By Josette Keelor - firstname.lastname@example.org
WINCHESTER -- Below the surface of the Northern Shenandoah Valley is a wellspring of artistic talent just waiting to gush forth.
Though the Shenandoah Arts Council has for many years been a conduit for bringing artistic recognition to the Winchester area, it has recently expanded upon its base of fine arts programs, hoping to serve a greater number in the community. Its plan is to include visual and literary arts as well.
"We rewrote our mission statement recently," says Tracy Marlatt, executive director of the council. Traditionally the arts council was in support of all arts, but it had been focusing more attention on fine arts with little room in its schedule for other artistic expression, such as music and writing.
The new mission statement says: "The Shenandoah Arts Council is a non-profit arts organization serving the diverse communities of Winchester, Frederick County and the Shenandoah Valley by cultivating the visual, performing, and literary arts through promotion, instruction, and exhibition."
The first in a series of new additions to the council's schedule of events is A Taste of Poetry, two readings being held in collaboration with The Sow's Ear Poetry Review. The poetry readings will kick off a sort of renaissance within the council this summer.
The first reading, Poems and Chocolate, will be held on July 31; the second, Poems and Wine, on Aug. 28. Both will be held at 7 p.m. at the Shenandoah Arts Council, 811 S. Loudoun St. in Winchester. The events are free, though donations will be accepted.
When Kristin Zimet, editor and founding member of The Sow's Ear Poetry Review, and managing editor Robert Lesman proposed coordinating with the arts council on the poetry readings, Marlatt jumped at the idea.
"We felt it was important ... to also focus on performing and literary arts," Marlatt says.
Zimet and Lesman hope the readings will open doors for the poetry community, which they say often goes unnoticed in the general public's day-to-day lives.
"Our hope is to broaden the audience that realizes that poetry is delicious," Zimet says.
Shenandoah Fine Chocolates of Creekside in Winchester and Julie's Catering will provide a tasting of chocolate treats for the poetry event on July 31, Zimet says.
"It is our hope that people will come for the chocolate and the wine and stay for the joy of the words ... discover an appetite for words, a hunger for words," she says.
She also hopes to bring in new poets and promote the idea that writing poetry is supposed to be fun.
"Most people come to poetry because they're made to read it in school and they think of it as a kind of medicine," says Zimet. People turn to it for sustenance, she says, but the idea is really to have a good time.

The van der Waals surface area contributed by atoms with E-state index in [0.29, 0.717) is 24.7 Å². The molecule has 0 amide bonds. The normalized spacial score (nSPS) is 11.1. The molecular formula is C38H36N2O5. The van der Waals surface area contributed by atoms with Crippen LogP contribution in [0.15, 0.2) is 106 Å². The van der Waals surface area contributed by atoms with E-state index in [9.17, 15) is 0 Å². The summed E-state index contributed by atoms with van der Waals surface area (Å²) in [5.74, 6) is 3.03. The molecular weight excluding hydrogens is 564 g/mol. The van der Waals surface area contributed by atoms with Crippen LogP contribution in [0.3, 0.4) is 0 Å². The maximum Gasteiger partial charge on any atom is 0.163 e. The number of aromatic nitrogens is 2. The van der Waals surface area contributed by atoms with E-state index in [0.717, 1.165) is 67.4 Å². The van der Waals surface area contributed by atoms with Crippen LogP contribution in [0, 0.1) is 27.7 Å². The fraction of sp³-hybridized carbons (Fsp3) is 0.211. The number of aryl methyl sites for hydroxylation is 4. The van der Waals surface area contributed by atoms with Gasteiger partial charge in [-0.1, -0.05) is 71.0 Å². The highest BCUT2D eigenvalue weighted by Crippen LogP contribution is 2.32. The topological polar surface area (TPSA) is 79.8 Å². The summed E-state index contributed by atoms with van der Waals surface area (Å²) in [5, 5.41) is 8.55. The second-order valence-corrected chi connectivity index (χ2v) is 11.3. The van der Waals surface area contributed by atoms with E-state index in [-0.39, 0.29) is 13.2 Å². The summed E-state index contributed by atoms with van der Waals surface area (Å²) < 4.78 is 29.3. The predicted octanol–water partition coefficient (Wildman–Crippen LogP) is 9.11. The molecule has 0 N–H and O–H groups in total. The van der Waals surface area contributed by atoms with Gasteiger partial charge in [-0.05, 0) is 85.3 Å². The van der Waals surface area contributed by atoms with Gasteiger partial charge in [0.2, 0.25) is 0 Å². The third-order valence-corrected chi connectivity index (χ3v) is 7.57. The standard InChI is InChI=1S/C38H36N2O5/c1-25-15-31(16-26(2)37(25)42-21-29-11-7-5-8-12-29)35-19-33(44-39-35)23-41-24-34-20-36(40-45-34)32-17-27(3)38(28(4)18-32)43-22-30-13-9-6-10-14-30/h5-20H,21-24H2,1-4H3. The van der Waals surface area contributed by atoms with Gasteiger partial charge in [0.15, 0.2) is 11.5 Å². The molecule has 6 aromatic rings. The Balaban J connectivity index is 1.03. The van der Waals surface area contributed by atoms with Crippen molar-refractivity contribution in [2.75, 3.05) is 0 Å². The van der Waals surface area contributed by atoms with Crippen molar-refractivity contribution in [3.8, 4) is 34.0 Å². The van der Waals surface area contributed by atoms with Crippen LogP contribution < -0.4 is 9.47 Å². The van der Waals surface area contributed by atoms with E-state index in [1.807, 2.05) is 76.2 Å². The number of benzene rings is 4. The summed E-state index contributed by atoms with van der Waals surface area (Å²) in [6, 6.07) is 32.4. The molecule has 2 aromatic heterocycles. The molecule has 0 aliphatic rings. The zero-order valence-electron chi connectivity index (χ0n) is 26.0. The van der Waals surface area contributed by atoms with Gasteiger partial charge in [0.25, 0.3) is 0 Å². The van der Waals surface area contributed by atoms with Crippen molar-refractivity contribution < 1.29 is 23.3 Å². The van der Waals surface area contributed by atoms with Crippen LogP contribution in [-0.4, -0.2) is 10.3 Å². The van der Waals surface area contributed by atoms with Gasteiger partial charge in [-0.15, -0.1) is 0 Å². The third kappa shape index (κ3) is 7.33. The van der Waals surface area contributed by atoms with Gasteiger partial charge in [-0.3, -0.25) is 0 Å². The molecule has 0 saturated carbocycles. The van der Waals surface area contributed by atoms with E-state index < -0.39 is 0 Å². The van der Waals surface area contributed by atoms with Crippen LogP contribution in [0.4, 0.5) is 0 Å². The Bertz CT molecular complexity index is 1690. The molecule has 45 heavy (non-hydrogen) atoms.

"It can give them delight and nourishment in all parts of their lives," she says.
The Sow's Ear Poetry Review, which sponsors poetry competitions throughout the year and accepts submissions from anyone around the world, has long promoted the cooperation of various artistic expressions.
"We use art on every page spread, not as illustrations but as an equal partner to the poems," Zimet says. In a special feature called Crossovers, "an artist marries words to another medium," she says. Cartoonists, landscape photographers and sculptors also lend their talents to the magazine.
The magazine's focus is on "poems that get through and transform you," she says.
"I think the poems in the Sow's Ear are not obscure, they're accessible," says Lesman. The magazine "reflects the taste" of the readers, he says.
The council and the Sow's Ear hope to promote the idea that art is for everyone -- for those who produce it and also for those who enjoy it.
"I hope that the people who come to this event will be not only people who are already writing poetry," but also "[people] for whom this is a new experience," Zimet says.
She references a poetry reading she attended recently in Virginia Beach, which drew a broad spectrum of interest. She says she met "people in the audience who had never been to a poetry [venue] in their life."
The events will offer something different for those who attend, but also will benefit those participating.
"They're local poets widely published but not widely heard in their own backyard," Zimet says.
Steve Scafidi, of Summit Point, W.Va., and Wendell Hawken, of Boyce, will read on July 31; Judy Halebsky, of Falls Church, and Mark DeFoe, of West Virginia, will read on Aug. 28.
"They're deeply embedded in the local community," says Zimet.
A marriage of various art forms will also play out on the walls of the arts council's gallery, which, during July and August, will display the artwork of Rhonda Smith.
"Travel with a Talisman," will be on display through Aug. 28, Marlatt says. The closing reception for the exhibit will be on Aug. 21 from 5 to 7 p.m. and will include coffee and crepes from Sonoma Coffee Cafe in Winchester.
For more information, call the council office at 667-5166.